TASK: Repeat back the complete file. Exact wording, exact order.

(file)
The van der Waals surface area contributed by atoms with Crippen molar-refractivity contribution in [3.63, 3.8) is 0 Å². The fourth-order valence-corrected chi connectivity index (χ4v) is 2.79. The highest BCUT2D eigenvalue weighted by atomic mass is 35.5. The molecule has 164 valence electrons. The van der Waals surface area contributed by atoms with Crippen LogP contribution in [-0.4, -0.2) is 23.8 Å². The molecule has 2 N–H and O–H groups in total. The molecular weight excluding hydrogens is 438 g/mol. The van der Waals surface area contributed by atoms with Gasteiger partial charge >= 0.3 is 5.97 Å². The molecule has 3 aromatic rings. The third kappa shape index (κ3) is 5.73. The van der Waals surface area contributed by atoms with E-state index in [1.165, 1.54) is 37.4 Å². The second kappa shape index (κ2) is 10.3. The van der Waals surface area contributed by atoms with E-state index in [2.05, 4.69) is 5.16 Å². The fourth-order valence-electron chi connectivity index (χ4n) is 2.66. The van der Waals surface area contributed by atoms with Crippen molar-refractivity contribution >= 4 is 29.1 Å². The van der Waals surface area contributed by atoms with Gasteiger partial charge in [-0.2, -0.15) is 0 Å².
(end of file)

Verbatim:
The van der Waals surface area contributed by atoms with Crippen molar-refractivity contribution in [3.63, 3.8) is 0 Å². The fourth-order valence-corrected chi connectivity index (χ4v) is 2.79. The highest BCUT2D eigenvalue weighted by atomic mass is 35.5. The molecule has 164 valence electrons. The van der Waals surface area contributed by atoms with Crippen LogP contribution in [-0.4, -0.2) is 23.8 Å². The molecule has 2 N–H and O–H groups in total. The molecular weight excluding hydrogens is 438 g/mol. The van der Waals surface area contributed by atoms with Gasteiger partial charge >= 0.3 is 5.97 Å². The molecule has 3 aromatic rings. The third kappa shape index (κ3) is 5.73. The van der Waals surface area contributed by atoms with E-state index in [1.165, 1.54) is 37.4 Å². The second kappa shape index (κ2) is 10.3. The van der Waals surface area contributed by atoms with E-state index in [2.05, 4.69) is 5.16 Å². The fourth-order valence-electron chi connectivity index (χ4n) is 2.66. The van der Waals surface area contributed by atoms with Crippen molar-refractivity contribution >= 4 is 29.1 Å². The van der Waals surface area contributed by atoms with Gasteiger partial charge in [-0.2, -0.15) is 0 Å².